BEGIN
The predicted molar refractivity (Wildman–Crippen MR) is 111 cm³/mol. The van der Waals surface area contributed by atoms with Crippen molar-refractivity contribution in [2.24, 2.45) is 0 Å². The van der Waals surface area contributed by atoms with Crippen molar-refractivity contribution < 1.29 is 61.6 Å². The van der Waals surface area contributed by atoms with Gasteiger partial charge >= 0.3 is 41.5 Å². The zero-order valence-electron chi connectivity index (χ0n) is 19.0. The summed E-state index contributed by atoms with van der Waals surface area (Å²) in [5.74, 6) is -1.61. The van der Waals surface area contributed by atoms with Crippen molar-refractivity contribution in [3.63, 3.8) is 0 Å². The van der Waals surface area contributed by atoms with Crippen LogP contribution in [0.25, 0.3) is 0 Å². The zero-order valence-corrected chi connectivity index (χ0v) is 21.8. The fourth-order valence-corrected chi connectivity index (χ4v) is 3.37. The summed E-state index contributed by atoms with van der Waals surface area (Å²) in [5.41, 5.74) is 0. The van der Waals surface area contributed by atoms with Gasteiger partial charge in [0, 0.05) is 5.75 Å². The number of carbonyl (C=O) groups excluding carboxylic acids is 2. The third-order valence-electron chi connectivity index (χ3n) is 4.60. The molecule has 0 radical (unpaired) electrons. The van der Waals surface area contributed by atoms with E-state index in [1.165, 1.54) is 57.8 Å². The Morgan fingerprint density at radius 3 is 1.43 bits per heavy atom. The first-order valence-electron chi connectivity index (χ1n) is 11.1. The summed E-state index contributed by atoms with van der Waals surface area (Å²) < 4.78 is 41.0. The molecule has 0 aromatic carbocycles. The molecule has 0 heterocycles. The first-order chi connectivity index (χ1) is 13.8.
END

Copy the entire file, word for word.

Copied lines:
The predicted molar refractivity (Wildman–Crippen MR) is 111 cm³/mol. The van der Waals surface area contributed by atoms with Crippen molar-refractivity contribution in [2.24, 2.45) is 0 Å². The van der Waals surface area contributed by atoms with Crippen molar-refractivity contribution < 1.29 is 61.6 Å². The van der Waals surface area contributed by atoms with Gasteiger partial charge >= 0.3 is 41.5 Å². The zero-order valence-electron chi connectivity index (χ0n) is 19.0. The summed E-state index contributed by atoms with van der Waals surface area (Å²) in [5.74, 6) is -1.61. The van der Waals surface area contributed by atoms with Crippen molar-refractivity contribution in [3.63, 3.8) is 0 Å². The van der Waals surface area contributed by atoms with Crippen LogP contribution in [0.25, 0.3) is 0 Å². The zero-order valence-corrected chi connectivity index (χ0v) is 21.8. The fourth-order valence-corrected chi connectivity index (χ4v) is 3.37. The summed E-state index contributed by atoms with van der Waals surface area (Å²) in [5.41, 5.74) is 0. The van der Waals surface area contributed by atoms with Gasteiger partial charge in [0, 0.05) is 5.75 Å². The number of carbonyl (C=O) groups excluding carboxylic acids is 2. The third-order valence-electron chi connectivity index (χ3n) is 4.60. The molecule has 0 radical (unpaired) electrons. The van der Waals surface area contributed by atoms with E-state index in [1.165, 1.54) is 57.8 Å². The Morgan fingerprint density at radius 3 is 1.43 bits per heavy atom. The first-order valence-electron chi connectivity index (χ1n) is 11.1. The summed E-state index contributed by atoms with van der Waals surface area (Å²) < 4.78 is 41.0. The molecule has 0 aromatic carbocycles. The molecule has 0 heterocycles. The first-order chi connectivity index (χ1) is 13.8.